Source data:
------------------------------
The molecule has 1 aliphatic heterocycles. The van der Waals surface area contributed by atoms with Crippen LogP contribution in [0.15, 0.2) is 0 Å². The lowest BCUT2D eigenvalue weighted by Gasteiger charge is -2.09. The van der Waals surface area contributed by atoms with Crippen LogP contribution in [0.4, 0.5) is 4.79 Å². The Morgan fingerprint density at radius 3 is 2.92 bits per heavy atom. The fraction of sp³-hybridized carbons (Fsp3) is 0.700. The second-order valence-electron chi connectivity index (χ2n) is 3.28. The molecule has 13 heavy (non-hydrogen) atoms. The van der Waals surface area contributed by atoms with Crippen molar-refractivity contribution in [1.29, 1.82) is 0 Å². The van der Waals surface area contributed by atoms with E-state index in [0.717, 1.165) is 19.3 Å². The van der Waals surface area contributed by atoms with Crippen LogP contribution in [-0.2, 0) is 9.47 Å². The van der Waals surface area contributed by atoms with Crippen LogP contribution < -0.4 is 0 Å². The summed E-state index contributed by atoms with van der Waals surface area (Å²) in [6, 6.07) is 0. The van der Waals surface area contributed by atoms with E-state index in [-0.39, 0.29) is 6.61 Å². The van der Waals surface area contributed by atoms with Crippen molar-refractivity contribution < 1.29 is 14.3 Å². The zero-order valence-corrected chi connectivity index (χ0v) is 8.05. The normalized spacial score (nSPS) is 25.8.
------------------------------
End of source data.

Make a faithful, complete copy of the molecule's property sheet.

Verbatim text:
The molecule has 1 aliphatic heterocycles. The van der Waals surface area contributed by atoms with Crippen LogP contribution in [0.15, 0.2) is 0 Å². The lowest BCUT2D eigenvalue weighted by Gasteiger charge is -2.09. The van der Waals surface area contributed by atoms with Crippen LogP contribution in [0.4, 0.5) is 4.79 Å². The Morgan fingerprint density at radius 3 is 2.92 bits per heavy atom. The fraction of sp³-hybridized carbons (Fsp3) is 0.700. The second-order valence-electron chi connectivity index (χ2n) is 3.28. The molecule has 13 heavy (non-hydrogen) atoms. The van der Waals surface area contributed by atoms with Crippen molar-refractivity contribution in [1.29, 1.82) is 0 Å². The van der Waals surface area contributed by atoms with E-state index in [0.717, 1.165) is 19.3 Å². The van der Waals surface area contributed by atoms with Crippen LogP contribution in [-0.2, 0) is 9.47 Å². The van der Waals surface area contributed by atoms with Crippen LogP contribution < -0.4 is 0 Å². The summed E-state index contributed by atoms with van der Waals surface area (Å²) in [6, 6.07) is 0. The van der Waals surface area contributed by atoms with E-state index in [-0.39, 0.29) is 6.61 Å². The van der Waals surface area contributed by atoms with Crippen molar-refractivity contribution < 1.29 is 14.3 Å². The zero-order valence-corrected chi connectivity index (χ0v) is 8.05. The normalized spacial score (nSPS) is 25.8.